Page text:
[¶102.] The district court appointed the state engineer as an officer of the court to act, in essence, as a "water master" to monitor the reserved rights decree. "The prerogative of the district court to appoint a master is not only established in general law, but is expressly provided by W.R.C.P. 53." Palm v. Palm, 784 P.2d 1365, 1369 (Wyo. 1989) A "master" by definition is "a person very skilled and able in some work, profession, science, etc; expert." A "master" in the legal context becomes "any of several court officers appointed to assist the judge by hearing evidence, reporting on certain matters, etc." Webster's New World Dictionary 873 (2d College ed. 1978).
[¶103.] As water master of the water rights on the reservation, the state engineer is to monitor the reserved rights and "contemplate neither the application of state law nor the authority to deprive the Tribes of water without the assistance of the courts in a suit for the administration of the decree." Big Horn I, 753 P.2d at 115. The state's response to the Tribes' Motion For Order to Show Cause Why Further Relief Should Not Be Granted attached an affidavit of the state engineer which concluded that the Tribes' instream flow permit could not be recognized for failure of the Tribes to request approval of the state engineer for a change of use. Report and Recommendation of the Special Master, October 4, 1990, at 3. The special master noted in his Conclusions of Law, as did the district court in its Findings of Fact, that the role of the state engineer was to enforce the Tribes' reserved water rights under principles of federal law. Id. at 20; Judge Hartman, Judgment and Decree at 15 (March 11, 1991). Though finding that the state engineer's acts were not contemptuous, the district court's act authorizing the Tribes to administer the water rights on the reservation effectively removed the state engineer from those duties. Judge Hartman, Judgement and Decree at 17 (March 11, 1991).
[¶104.] The district court's decision to replace the state engineer in his role as water master with the Tribal Water Resources Agency removed him not from his constitutionally protected duties to apply state law as a state engineer, but from his duties as a water master to monitor the decree. The broad discretion granted the district court to appoint a master under Wyo. R. Civ. P. 53 must confer discretion to remove the master if the law is not applied as decreed.
[¶105.] I would hold that the state engineer did not act as instructed by Big Horn I and that removal was appropriate exercise of the district court's discretion. I find it difficult to fathom how the state engineer could have sufficiently executed the role of impartial water master while acting as the state's chief negotiator in talks with the Tribes over water issues and at the same time retaining the constitutional duty to protect the waters of the state.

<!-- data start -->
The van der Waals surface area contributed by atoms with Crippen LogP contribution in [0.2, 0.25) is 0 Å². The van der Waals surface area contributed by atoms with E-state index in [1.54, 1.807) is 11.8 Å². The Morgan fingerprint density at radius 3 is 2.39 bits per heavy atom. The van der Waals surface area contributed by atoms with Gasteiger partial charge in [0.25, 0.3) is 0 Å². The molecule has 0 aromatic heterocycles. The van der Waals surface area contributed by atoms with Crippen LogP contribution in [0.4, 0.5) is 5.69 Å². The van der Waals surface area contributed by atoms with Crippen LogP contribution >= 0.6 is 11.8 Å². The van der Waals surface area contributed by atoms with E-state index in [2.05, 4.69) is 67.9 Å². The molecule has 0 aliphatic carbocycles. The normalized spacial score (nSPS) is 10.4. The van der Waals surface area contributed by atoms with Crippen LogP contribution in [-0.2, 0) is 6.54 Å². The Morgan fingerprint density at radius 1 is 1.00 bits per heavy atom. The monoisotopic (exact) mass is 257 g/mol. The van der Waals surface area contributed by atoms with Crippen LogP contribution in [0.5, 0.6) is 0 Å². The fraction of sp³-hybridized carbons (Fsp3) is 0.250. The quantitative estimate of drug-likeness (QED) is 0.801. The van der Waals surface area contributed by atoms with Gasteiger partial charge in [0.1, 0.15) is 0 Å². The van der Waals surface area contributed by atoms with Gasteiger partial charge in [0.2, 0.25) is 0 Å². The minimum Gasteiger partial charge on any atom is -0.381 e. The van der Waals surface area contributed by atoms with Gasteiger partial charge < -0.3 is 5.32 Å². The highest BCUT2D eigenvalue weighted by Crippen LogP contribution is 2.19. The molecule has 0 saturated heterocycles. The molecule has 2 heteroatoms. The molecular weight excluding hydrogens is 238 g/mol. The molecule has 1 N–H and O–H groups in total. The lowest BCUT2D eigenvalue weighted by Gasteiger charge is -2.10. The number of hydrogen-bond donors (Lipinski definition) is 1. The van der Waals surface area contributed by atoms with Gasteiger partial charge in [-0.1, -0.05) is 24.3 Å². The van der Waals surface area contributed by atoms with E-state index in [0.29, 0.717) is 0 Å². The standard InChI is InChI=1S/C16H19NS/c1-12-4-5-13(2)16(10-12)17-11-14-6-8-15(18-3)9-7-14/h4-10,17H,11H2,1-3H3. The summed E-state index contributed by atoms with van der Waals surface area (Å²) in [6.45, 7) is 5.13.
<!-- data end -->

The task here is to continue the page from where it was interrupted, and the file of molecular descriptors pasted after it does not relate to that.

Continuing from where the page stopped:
B. Administration of Water Rights Under Big Horn I
[¶106.] The district court granted the Tribal Water Resources Agency the authority to "administer all water rights within the stipulated boundaries of the reservation" specifying that non-Indian rights were to be administered "according to state water law by the Tribal agency, with appropriate judicial review in state district court pursuant to Title 41 of the Wyoming statutes. Judge Hartman, Judgement and Decree, March 11, 1991 (emphasis added). This decision implicates two distinct concerns: the issue of administration of water rights under Big Horn I and regulation of the water rights of non-Indians on the reservation in light of recent decisions in this area.
[¶107.] As mentioned above, in Big Horn I we were careful to distinguish "monitoring" of the decree from "administration." Big Horn I, 753 P.2d at 115. It is not merely a question of semantics to make this distinction. To "administer" is to manage or direct as opposed to "monitor," which means to watch or check on. Webster's, supra, at 18. It is no accident that this court meant to affirm only the lesser powers of monitoring to the state engineer in Big Horn I. That authority permitted the state engineer to enforce the reserved rights under federal law principles by turning to the court for enforcement against the Tribes if violations were noted. We said:
The role of the state engineer is thus not to apply state law, but to enforce the reserved rights as decreed under principles of federal law. * * * Should the state engineer find that it is the Tribes who are violating the decree, it is clear that he must then turn to the courts for enforcement of the decree against the United States and the Tribes and that he cannot simply close the headgates.
Big Horn I, 753 P.2d at 115.
[¶108.] Under the decree, the Tribes were required to first seek protection against state water users from the state engineer before pursuing court assistance. We stated: